This is a discussion on Podcast Episode 5: To be best prepared THEN, you need to garden NOW within the General Prepper and Survival Talk forums, part of the Survivalist, Prepper, Bushcrafter, Forest Rangers category; Spice & Salty discuss why having a bunch of seeds tucked into your preps is not good enough, because without the experience of HOW to ...
Spice & Salty discuss why having a bunch of seeds tucked into your preps is not good enough, because without the experience of HOW to garden, storage seeds will do little good... plus an overview of what they do in their gardens, and why they do it.
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Do you have one of those Garden in a Box kits, where they sell you a bunch of heirloom seeds packaged to stay viable in a freezer for a decade or more, so you can grow your own food come TEOTWAWKI? Good; it’s really hard to garden without some seed. I hate to break it to you though…buying a box of seed does not = food production. If you actually want reliable home food production on demand, you need to start gardening now.
One reason comes up year after year: Perennials. For the most food for the least work, nothing beats a planting of fruit trees …starting about 3-5 years after they are planted. Vine crops — berries and grapes — can also be great producers. They have the advantage of also being nice barriers (would that make them berriers?) Strawberries, asparagus, garlic, herbs, and others will also keep returning on their own once established; but won’t produce generously the first year.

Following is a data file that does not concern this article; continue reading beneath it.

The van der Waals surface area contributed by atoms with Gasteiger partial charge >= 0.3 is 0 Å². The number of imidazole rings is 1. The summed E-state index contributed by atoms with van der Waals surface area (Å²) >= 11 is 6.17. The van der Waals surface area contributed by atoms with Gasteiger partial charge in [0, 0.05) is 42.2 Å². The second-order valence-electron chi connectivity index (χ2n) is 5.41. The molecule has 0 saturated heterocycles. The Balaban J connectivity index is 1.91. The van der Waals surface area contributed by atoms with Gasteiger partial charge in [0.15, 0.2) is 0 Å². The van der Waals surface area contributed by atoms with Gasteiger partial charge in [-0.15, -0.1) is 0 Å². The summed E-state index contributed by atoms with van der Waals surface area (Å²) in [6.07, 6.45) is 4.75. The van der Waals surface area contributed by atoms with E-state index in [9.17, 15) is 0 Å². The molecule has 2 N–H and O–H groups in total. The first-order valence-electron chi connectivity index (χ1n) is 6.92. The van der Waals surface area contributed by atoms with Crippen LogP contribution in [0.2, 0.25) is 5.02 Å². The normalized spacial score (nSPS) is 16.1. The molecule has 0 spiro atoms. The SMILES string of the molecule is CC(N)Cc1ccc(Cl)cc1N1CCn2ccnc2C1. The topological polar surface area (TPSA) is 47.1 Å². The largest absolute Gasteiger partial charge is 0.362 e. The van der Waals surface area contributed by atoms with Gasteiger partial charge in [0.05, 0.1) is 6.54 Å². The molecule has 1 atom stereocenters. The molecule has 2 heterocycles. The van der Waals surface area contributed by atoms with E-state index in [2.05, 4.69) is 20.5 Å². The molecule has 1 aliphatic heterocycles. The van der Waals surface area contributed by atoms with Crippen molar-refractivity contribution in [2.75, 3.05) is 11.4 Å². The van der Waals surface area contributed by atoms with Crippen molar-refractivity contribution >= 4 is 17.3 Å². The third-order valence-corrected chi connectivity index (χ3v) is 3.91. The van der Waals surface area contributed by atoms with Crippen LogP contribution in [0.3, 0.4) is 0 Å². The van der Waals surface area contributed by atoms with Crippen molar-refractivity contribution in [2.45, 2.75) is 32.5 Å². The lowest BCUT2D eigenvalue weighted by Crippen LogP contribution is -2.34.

Then there’s skill. I have learned so many things The Hard Way, despite having read up before diving in. I’ve lost crops because I didn’t know what conditions they liked, or timing of planting, or companions, or transplanting, or spacing, or what varieties worked in my area, or because I didn’t recognize and know how to treat diseases… I could go on. The point is, doing some reading didn’t make me competent to dependably grow a wide variety of species. If you’ve got a guardian gardening angel, good for you, but most of us need practice.
Then there’s the material side of it. Depending on where you live, good soil might take awhile to develop. A good compost pile absolutely does. Do you know what your soil’s like? What amendments it might need to actually grow what you want? Do you have a way to deliver water, especially if the tap’s not flowing? Do you have the tools you need? How about a way to fence out the critters? Do you know how to build a slug trap using only half an old soda bottle? Try That one, McGyver!
Having a garden also gives you the fodder to practice preservation techniques and find out what your family actually likes in both fresh and preserved foods. Having excess produce can help make positive connections in your community too, if you’re so inclined. It’s not only about surviving, it’s about doing as well as possible no matter the circumstances.
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